Tuesday, January 6, 2009

Last Christmas for VHS

It is gone and it is official.

Many of us grew up with VHS or to the people here, it is simply known as video tape. The black boxy tape stored many of our favorite movies and it brings so much nostalgia by just looking at this 30-year old device.
VHS or Video Home System, was launched in Sep 1976 in Japan by JVC and it soon became popular. It went through a fierce competition with rival format, Betamax (above top), and won. Life was good for many years.

In 1997, DVD was introduced. Initially, no one could see clearly that a replacement was born until 2003 when the usage of DVD overtook that of VHS. That was the first sign of death for VHS.

The dominance of DVD grew rapidly and the death of VHS was almost certain. On 23 Dec 08, the last major supplier of VHS tapes, Distribution Video Audio Inc, sent out its final shipment and officially drew the curtain.

If you have some of those video tapes lying around the house, I can think of two options for you: The first one is the most practical which I'd strongly recommend - dump them! Otherwise, if you are the nostalgic type, you might want to hold back a few for keepsake. Who knows, you may be able to auction them one day to some die-hard collectors.

Tips: If you really must collect them, look out for the first movie released on VHS and the last. The titles are The Young Teacher (1972, Korean) and A History of Violence (2006, US), respectively.

I cannot recall the last time I watched a movie on a VHS tape but I am quite sure it must have been within the last decade. One of the things needed to be done before we could enjoy a movie was to rewind the tape - something we never need to with DVD.

I remember having those rewinders made specially for this purpose. Some of those were made into fanciful shapes (I still have one shaped as a car). It was quite a time-consuming affair to rewind those tapes, especially the ones with long playing hours.

The quality produced by the tape was not great but none of us was complaining as there were no better alternatives. Some tapes were so poorly recorded that I could barely make out the images on TV. Today, we are talking about HD, high definition. What a contrast.

The tape was made with some mechanical parts which turn the tape in the video player. At times, the tape got really jammed up in the player you wonder if you should start to put the tapes or your own hair. It could get really exasperating, especially in the middle of an exciting show.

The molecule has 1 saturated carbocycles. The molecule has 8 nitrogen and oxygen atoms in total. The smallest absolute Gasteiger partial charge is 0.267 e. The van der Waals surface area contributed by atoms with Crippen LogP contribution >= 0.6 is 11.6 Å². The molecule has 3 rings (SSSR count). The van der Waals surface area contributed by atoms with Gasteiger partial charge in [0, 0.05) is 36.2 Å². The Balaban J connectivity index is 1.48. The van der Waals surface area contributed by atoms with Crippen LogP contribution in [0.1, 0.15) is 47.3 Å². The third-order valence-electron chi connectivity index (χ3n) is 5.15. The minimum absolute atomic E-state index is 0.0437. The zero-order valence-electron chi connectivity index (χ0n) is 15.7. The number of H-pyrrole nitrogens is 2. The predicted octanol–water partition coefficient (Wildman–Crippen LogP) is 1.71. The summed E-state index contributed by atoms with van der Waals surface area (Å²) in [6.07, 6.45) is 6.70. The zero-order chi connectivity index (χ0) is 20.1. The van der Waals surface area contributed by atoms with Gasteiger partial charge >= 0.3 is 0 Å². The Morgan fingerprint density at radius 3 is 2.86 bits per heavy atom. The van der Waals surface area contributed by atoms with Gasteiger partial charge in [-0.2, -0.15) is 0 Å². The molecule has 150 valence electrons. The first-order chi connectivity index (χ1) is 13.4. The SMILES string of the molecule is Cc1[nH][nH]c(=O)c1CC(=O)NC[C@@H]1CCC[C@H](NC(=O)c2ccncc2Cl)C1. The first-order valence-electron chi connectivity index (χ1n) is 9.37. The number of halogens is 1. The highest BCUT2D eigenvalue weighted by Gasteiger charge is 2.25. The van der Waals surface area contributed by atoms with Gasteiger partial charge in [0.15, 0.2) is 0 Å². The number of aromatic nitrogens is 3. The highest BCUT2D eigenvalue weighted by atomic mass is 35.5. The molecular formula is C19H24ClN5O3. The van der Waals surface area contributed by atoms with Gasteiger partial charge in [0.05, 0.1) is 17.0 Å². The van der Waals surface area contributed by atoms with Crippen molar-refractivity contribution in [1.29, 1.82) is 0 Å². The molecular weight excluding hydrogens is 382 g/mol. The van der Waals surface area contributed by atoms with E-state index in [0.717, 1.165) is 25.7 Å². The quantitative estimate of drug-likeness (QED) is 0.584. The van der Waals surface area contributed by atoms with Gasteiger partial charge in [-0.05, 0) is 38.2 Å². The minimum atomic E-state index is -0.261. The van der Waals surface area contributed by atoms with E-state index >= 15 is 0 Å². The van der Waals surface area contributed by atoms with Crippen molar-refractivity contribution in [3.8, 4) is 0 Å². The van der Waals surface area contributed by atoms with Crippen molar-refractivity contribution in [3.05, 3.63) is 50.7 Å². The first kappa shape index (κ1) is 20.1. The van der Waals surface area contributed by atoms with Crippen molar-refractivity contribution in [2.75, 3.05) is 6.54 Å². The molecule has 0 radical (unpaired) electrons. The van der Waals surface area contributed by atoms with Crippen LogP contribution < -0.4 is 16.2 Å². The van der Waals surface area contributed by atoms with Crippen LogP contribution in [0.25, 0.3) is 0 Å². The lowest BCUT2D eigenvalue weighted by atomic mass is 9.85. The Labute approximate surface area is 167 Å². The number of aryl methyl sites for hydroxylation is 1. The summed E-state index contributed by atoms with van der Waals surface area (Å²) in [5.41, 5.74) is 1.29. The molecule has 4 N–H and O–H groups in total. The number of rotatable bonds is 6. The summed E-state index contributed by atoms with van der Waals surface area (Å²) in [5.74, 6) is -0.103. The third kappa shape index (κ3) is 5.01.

I remember watching the Japanese horror film as well as the English adaptation, The Ring. It is about a cursed video tape, when watched, will cause the viewers to die a week after. The show freaked me out in many ways and one of them is the use of video tapes. Since then, if I ever pushed a tape into a player and if it brought up grainy images on the TV, my hair would stand.

DVD now takes the realm but will it be for long?

When HD DVD player came into the market in 2006, it was aiming to succeed DVD by promising better image quality and greater storage space on HD DVD discs. A war with a competing format broke out and in Mar 08, Blu-Ray Disc was declared the winner. What this means is that you will have to watch HD movies with Blu-Ray discs on compatible players. If you take a quick glance in any video rental shops, you will find Blu-Ray discs invading the stores taking very prominent spots.

In the mean time, if you are not craving for those sharper images, you can still continue to watch your favorite movies on DVD discs. But it won't take a genius to know that the days are numbered.

Newer players and televisions are going for HD. Before long, you will find that you cannot get a replacement for your DVD player when the current one calls it a day. DVD took 11 years to 'kill' the video tapes. This time round, it won't take Blu-Ray that long to do the same. I will give it a few more years.

Verdict: Time to prepare the graveyard for our DVD discs and players.

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